Additionally, your pump needs protection from sediment build-up, droughts, power surges, and being overworked. One way to protect your pump from being overworked is ensuring the pump size is appropriate for the water it is expected to deliver.

How Do You Insulate A Well Pump Cover?

There are various insulated well pump covers you can find online or in your local handy shop. These covers can go over your pump, followed by your actual well pump cover or enclosure.

An insulated cover typically comes in polyester, cotton, or oxford fabrics that won't tear, crack or peel. An insulated cover offers protection from severe snow, rain, heat, and sun exposure, making it useful for all seasons.

You can find an insulated pump cover here on Amazon.

There are plenty of options for those who enjoy a DIY job. You can use materials like foam board, cell foam spray, or fiberglass insulation. In some projects, using mixed materials is ideal. You will need to get exact measurements from your well pump enclosure to see how much material will be required.

Materials such as foam boards need to be cut accordingly. Depending on which material you are using, you will need to use adhesive glues, staples, or other means to get your insulation to stay put.

Insulation foam boards can be found here on Amazon

The video below shows a DIY well pump cover that uses foam boards and spray foam as the insulation and liquid nails as the adhesive.

How Do You Keep Outside Well Pump From Freezing?

Once you notice the fall leaves coming down from the trees, it is time to start setting your well pump up for winter. The water in your well won't freeze, but the pipes and your well pump are at risk of freezing when temperatures drop below 40 degrees Fahrenheit.

Utilizing a well pump cover and insulation techniques that we have mentioned should keep your well pump from freezing. Additionally, you should insulate the pipes coming from your well pump. All pipes exposed to the outside need to be insulated.

Frozen water in the pipes can lead to decreased water pressure, increases the likelihood of your pump freezing, and can cause pipes to eventually burst. You can insulate outside pipes using pipe-specific insulation such as closed-cell foam tubes.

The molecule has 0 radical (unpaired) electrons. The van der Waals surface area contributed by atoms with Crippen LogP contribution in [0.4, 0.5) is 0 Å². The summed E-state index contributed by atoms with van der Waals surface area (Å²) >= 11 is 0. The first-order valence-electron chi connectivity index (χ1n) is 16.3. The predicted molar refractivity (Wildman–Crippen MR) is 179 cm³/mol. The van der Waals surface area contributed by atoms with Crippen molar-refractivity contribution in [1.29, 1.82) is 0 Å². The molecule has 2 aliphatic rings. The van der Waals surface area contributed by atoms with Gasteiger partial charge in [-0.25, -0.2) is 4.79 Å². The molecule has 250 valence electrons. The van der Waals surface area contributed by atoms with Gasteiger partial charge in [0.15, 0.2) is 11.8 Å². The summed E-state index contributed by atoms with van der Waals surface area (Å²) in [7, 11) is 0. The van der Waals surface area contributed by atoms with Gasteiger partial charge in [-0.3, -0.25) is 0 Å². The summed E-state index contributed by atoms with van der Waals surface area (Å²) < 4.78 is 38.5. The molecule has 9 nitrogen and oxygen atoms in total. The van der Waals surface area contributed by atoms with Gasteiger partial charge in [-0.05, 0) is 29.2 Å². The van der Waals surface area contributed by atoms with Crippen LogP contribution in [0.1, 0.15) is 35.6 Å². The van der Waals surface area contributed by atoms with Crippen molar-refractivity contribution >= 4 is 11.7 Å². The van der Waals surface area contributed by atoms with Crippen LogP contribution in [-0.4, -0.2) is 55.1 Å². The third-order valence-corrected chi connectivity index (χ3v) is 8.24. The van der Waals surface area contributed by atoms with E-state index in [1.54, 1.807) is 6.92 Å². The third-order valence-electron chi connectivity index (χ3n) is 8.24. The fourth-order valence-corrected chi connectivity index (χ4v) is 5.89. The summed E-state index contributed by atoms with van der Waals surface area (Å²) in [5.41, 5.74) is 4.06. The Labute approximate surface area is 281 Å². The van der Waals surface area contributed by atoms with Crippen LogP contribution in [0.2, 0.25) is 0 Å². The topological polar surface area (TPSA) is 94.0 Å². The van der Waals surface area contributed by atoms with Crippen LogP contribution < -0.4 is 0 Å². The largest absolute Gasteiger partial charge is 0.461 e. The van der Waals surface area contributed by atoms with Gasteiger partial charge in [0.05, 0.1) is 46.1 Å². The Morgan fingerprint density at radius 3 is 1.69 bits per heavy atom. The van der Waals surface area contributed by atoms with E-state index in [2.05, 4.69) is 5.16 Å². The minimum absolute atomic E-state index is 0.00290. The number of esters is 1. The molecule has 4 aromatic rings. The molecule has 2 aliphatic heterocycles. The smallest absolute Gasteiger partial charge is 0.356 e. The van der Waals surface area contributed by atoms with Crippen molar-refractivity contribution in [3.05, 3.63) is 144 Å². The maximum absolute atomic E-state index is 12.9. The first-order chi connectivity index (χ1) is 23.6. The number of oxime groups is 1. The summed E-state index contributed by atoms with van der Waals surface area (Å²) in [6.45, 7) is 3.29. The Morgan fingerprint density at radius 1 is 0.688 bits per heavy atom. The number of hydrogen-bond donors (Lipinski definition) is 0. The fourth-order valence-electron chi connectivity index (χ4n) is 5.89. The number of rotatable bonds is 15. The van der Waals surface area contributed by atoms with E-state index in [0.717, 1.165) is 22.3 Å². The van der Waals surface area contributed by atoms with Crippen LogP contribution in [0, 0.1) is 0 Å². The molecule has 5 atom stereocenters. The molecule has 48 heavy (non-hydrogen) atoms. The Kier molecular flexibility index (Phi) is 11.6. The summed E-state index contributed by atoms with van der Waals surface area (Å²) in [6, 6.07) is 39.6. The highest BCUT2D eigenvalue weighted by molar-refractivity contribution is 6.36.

Have a look at these insulation tubes for your pipes here on Amazon.

Are you living in an area with extreme winds or prolonged cold exposure? You can take extra precautions with your insulation by adding a heat strip or wrap near the switches or transducers of your well pump. Aluminum foil tape is an excellent option for added heat and insulation.

You can find a roll of aluminum foil tape here on Amazon.

Do You Have To Winterize A Well Pump?

If you live in an area that will reach freezing temperatures, even for short periods, then yes, you do have to winterize your well pump. Taking these precautions can save you tons when it comes to repairs, and will elongate the lifespan of your well pump.

Winterizing a well pump that is in constant use can be done with your insulated well pump cover and pipe insulation. If you are closing up a home for the season, or are going out of town for a period of time, there are extra steps you will need to take to keep your pump from freezing.

These steps include turning off the pump's power and emptying any residual water. You want to remove all water from your pipes and pumps in this process. If water gets left within the pipes and freezes, you might come back to a damaged system.

Read more on our blog post, “How To Keep Laundry Room Pipes From Freezing”.

In Summary

Old Water Well Wooden Enclosure Structure in Village

You should cover your well pump to protect your equipment from weather elements, pests, and vandalism. Waterproofing and insulating well pump covers can help keep your equipment safe and working.  Insulating or winterizing your well pump will stop water from freezing in your pump or pipes, decreasing damage and keeping your water flowing. We hope you found this article insightful when it comes to caring for your well pump.

Are you looking for more insights when it comes to managing your water supply? Have a look through our blog post, “Best Pipe To Use For Underground Water Line? Here's What Experts Say”.